Source: (2003) Wellington, New Zealand: New Zealand Ministry of Justice.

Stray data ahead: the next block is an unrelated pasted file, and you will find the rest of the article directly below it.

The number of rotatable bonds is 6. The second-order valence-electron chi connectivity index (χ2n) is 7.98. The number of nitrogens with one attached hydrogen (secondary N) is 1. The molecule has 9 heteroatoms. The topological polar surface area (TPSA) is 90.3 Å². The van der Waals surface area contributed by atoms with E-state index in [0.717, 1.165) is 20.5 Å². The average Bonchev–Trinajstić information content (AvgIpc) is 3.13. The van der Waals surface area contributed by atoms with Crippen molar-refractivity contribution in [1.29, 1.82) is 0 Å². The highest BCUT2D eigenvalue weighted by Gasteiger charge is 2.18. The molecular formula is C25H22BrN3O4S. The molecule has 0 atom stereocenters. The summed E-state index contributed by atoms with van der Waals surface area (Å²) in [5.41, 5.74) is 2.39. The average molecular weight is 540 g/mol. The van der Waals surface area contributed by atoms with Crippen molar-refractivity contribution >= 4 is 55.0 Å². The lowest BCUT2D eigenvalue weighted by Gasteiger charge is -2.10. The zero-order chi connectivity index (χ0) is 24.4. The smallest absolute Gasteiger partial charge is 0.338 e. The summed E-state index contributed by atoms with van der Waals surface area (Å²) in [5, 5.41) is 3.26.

New Zealand’s program of restorative justice is at a significant stage of development. As such, this publication offers the principles of best practice in the field in an attempt to help frame policy for restorative justice processes within the criminal justice system. Not only do these principles of best practice provide guidelines about the use of restorative justice, they also protect the flexibility of the restorative justice process. The principles are drafted to be applied to a variety of restorative justice models operating throughout New Zealand. They are targeted for use in the criminal court for pre-sentence purposes, and do not apply to post-sentencing options. The discussion paper provides a general understanding of what restorative justice means and then, beginning in part 2, drafts the principles of best practices. These principles include elements related to the referral of cases, participants, providers and facilities, conferences, confidentiality and privacy, and cultural issues, to name a few. Critical issues are explored in part 3 and include discussions of type of offenses, proportionality, family violence, sexual violence, and children and young people. Finally, part 4 discusses how to apply these principles to practice within the criminal justice system. Relevant questions to consider are explored. The glossary defines terms and the notes section contains a questionnaire designed to facilitate discussion about the principles of best practice. Abstract courtesy of National Criminal Justice Reference Service, www.ncjrs.org.
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